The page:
Pakistani Taliban Claim Responsibility for Karachi Airport Attack
The Pakistani Taliban claimed responsibility on Monday for an overnight assault on the Karachi airport that left ten attackers and nineteen others dead (NYT), an attack that Pakistani paramilitary Rangers initially ascribed to India. The militant group recently split over disagreement over peace talks with the government, which have faltered, while the military has intensified its air offensive in northwestern tribal areas. Karachi itself has been a city contested by militant groups, and tensions escalated there last week after a political leader in exile was arrested by British authorities; he was released on Saturday but remains under investigation. Prime Minister Nawaz Sharif will convene an emergency security cabinet meeting this week to debate the future of the talks (Dawn). Another suicide attack on Sunday night killed thirty Shias in Balochistan who were returning from a pilgrimage to neighboring Iran (Express Tribune).
"Two years ago all the states in the region would have publicly or privately accused Pakistan's military and Interservices Intelligence (ISI) of supporting, protecting, or at least tolerating almost every terrorist group based in Pakistan. The ISI had links with all of them and often collaborated with them. Recently those relations have changed. Governments in the region now accept that Pakistan is in some ways trying to fight terrorism on its soil. But those governments are also concerned that the Pakistani military and political elite have lost control of large parts of the country and cannot maintain law and order. …There is still no overall political or military strategy to combat Islamic extremism. The Pakistani army tries to suppress some terrorist groups but not, for example, those that target India. Such a selective strategy cannot be maintained indefinitely and poses enormous risks to the entire world," writes Ahmed Rashid in the New York Review of Books.
"The split likely marks a return to Pakistan's discredited policy of Good Taliban; Bad Taliban. While American troops head home from Afghanistan, while an election is under way, it would be silly of Islamabad to give up its proxies, runs the reasoning. Who knows what might happen across the border? Who knows what allies Pakistan might need? So long as the Good Taliban steer clear of Pakistani targets then all is well. Rather than clear the militants, the havens can be left for now. But while those refuges remain, the Bad Taliban will remain too," writes Rob Crilly in the Telegraph.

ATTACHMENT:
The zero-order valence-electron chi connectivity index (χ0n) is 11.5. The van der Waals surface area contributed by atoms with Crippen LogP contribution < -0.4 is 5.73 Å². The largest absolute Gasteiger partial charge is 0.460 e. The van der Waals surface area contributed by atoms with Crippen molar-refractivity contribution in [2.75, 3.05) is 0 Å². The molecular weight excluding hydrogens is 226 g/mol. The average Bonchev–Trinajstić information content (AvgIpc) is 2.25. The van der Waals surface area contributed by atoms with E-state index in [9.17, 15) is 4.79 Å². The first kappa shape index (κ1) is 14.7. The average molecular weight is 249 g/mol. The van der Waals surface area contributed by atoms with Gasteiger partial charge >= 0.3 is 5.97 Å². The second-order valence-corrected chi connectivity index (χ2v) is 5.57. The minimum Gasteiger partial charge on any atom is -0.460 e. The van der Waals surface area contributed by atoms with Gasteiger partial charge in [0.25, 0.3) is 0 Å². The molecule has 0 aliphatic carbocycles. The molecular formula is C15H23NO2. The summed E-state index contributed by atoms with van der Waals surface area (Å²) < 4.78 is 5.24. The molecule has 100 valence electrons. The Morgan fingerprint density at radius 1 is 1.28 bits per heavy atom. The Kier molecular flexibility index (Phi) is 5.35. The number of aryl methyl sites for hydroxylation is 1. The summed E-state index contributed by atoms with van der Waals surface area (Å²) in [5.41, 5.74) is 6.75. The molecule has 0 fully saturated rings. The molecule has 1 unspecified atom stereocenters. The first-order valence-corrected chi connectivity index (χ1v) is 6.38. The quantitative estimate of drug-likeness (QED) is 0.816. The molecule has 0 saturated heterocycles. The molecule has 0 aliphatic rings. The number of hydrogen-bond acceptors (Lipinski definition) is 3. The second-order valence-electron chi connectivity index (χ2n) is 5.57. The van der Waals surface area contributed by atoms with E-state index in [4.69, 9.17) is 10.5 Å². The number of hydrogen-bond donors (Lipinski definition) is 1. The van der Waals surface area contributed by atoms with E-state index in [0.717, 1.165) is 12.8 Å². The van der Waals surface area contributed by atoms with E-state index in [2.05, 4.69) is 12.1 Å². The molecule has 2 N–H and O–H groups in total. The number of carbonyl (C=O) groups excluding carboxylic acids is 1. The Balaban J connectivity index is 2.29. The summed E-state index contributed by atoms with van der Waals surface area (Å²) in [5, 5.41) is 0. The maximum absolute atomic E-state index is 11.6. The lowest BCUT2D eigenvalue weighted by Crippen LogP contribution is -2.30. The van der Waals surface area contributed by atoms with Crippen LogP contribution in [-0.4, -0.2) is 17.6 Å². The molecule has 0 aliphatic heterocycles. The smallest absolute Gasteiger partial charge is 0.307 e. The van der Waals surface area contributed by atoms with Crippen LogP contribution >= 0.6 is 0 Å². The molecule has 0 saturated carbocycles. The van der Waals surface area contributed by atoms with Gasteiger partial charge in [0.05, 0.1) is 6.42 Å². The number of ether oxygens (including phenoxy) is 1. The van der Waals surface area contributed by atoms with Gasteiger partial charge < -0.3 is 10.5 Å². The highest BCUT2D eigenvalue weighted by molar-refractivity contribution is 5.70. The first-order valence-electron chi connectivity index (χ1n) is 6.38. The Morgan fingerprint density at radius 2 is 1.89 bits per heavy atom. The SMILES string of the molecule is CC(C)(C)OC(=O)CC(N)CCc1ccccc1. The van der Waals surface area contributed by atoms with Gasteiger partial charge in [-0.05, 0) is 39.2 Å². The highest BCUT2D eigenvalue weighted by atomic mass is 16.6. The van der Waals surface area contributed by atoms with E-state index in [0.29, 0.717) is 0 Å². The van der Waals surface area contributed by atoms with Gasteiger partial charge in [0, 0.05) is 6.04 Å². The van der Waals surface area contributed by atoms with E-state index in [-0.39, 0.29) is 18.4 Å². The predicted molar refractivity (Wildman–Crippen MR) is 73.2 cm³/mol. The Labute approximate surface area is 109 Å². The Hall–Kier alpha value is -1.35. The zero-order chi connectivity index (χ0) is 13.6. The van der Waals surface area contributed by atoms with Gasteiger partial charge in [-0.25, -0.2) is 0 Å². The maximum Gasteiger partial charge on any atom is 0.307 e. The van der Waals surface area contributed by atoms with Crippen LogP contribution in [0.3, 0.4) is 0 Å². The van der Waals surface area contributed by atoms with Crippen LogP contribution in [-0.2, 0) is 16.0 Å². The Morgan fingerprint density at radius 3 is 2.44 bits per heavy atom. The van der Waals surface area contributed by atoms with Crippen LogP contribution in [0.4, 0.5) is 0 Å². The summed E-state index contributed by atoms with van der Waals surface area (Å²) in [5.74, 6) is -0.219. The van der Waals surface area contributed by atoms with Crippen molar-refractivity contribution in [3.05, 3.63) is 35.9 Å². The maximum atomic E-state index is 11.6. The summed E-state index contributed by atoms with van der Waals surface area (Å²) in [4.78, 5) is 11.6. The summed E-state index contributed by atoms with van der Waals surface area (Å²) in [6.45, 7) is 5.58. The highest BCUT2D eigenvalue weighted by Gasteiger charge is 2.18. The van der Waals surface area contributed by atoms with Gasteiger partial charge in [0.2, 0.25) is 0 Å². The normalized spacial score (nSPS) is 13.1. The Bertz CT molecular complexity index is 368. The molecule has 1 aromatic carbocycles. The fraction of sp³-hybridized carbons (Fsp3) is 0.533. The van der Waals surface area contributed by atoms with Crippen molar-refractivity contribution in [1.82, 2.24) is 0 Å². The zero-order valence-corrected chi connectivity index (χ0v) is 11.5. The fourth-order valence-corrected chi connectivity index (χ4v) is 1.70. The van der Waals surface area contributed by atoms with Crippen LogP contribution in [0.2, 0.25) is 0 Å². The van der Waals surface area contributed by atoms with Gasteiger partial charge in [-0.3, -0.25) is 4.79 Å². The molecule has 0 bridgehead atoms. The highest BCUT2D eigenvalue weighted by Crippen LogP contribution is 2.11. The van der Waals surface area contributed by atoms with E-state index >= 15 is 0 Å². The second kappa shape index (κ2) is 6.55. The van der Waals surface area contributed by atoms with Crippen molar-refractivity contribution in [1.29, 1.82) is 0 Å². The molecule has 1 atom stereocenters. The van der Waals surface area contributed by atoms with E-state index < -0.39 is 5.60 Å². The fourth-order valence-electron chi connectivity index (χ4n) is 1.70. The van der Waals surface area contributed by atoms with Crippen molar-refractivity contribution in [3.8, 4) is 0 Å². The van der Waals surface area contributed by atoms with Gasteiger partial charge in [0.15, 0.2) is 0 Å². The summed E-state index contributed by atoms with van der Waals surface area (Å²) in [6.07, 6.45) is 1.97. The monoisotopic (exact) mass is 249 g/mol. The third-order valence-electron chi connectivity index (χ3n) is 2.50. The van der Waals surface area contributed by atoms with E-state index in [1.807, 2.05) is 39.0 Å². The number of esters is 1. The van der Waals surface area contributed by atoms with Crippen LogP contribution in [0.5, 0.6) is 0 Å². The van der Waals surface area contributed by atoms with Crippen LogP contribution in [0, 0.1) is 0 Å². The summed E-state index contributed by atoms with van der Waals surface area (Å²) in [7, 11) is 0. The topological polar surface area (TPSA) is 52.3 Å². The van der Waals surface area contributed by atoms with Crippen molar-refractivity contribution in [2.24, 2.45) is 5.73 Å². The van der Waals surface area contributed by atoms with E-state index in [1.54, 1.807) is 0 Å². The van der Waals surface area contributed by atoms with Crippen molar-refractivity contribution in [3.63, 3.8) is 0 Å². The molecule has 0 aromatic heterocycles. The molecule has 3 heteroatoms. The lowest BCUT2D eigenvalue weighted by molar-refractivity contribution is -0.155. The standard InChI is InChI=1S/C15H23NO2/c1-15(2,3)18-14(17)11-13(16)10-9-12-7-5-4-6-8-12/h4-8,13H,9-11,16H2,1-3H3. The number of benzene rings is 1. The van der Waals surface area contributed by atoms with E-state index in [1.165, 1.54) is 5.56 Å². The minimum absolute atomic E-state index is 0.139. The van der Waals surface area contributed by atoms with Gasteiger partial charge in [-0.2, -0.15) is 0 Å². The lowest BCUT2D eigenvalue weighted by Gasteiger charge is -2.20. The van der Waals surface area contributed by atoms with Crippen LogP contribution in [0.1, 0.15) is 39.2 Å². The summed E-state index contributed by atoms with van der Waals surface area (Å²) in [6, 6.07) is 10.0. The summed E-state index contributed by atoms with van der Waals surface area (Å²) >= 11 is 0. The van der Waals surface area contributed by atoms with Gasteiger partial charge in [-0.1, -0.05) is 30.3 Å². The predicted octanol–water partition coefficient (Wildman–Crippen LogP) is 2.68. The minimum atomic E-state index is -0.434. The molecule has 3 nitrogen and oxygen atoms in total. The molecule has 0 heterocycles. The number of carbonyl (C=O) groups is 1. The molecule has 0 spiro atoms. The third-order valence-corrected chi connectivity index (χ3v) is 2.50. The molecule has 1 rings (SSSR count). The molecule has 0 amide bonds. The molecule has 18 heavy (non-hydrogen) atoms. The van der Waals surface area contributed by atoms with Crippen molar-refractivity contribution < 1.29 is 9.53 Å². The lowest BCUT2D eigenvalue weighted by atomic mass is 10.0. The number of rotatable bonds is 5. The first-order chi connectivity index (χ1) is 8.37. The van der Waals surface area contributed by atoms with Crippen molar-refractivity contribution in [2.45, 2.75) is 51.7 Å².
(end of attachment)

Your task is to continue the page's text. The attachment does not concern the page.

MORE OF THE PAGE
"The ISI's game of prolonging the post-9/11 insurgency in Afghanistan long enough for the tired American leviathan to pack up and go home – and for Pakistan to move in more forcefully – is the direct cause of this terrorist surge, which has taken over 50,000 lives. There are now three separate but interrelated insurgencies eating at the Pakistani state like overfed parasites: the sectarian Sunni jihad against Pakistan's Shia population, the Balochi insurgency, and the gangsterism and religious extremism destroying Karachi. When exporting militancy is a state's central foreign policy tool, it does not take long for the pawns to turn their guns on their masters," writes Omer Aziz in the Diplomat.
Ex-army chief Abdel Fattah al-Sisi on Monday tasked Prime Minister Ibrahim Mehleb with forming a new cabinet (Mada Masr), a day after Sisi was sworn in as president (NYT). In his inaugural address, he vowed to pursue "inclusive" politics but ruled out reconciliation with supporters of the Muslim Brotherhood, and highlighted appreciation for Saudi Arabia's King Abdullah, whose government's largesse has kept Cairo afloat.
Writing in Foreign Affairs, CFR's Steven A. Cook expects Sisi's rule to be a banal one.
The Libyan Supreme Court ruled on Monday that the parliament's election of Ahmed Maiteeq in May was unconstitutional, the latest in a standoff between Maiteeq and Abdullah al-Thani, who did not cede power (BBC).
SUDAN: The leader of the opposition Congress Party, Ibrahim al-Sheikh, was arrested on Sunday (Sudan Tribune), weeks after the arrest of another opposition leader set off protests. Opposition parties have charged government-backed militias with atrocities in Darfur, and the arrest threatens to derail a national dialogue process that President Omar al-Bashir has advanced to ease tensions ahead of next year's elections (NYT).
Vatican Hosts Israeli-Palestinian Prayer Summit
Pope Francis brought together Israeli president Shimon Peres and Palestinian Authority president Mahmoud Abbas at the Vatican on Sunday for an interfaith "prayer summit" (WaPo). The meeting is expected to yield little diplomatically, but is the first contact between the parties since U.S.-backed talks collapsed in April.
In Foreign Affairs, Victor Gaeten holds out hope for the pope's diplomatic initiative.
"Frozen conflicts" from post-Soviet conflicts in the 1990s offer troubling precedents for eastern Ukraine, says Georgetown University's Charles King.
Colombia Government, Rebels Agree to Truth Commission
Government and FARC negotiators agreed in Havana on Sunday to establish a truth commission (AFP) to address the civilian toll of five decades of conflict. The announcement comes on the heels of the rebel group's declaration of a unilateral cease-fire ahead of the June 15 presidential elections. Challenger Oscar Ivan Zuluaga has made opposition to talks with the FARC a centerpiece of his campaign (Colombia Reports).
BRAZIL: Riot police used tear gas against protestors in Sao Paulo, three days ahead of the opening of the World Cup there (BBC). Public transit workers have been striking since Thursday demanding salary increases, defying a court order and threats of dismissal.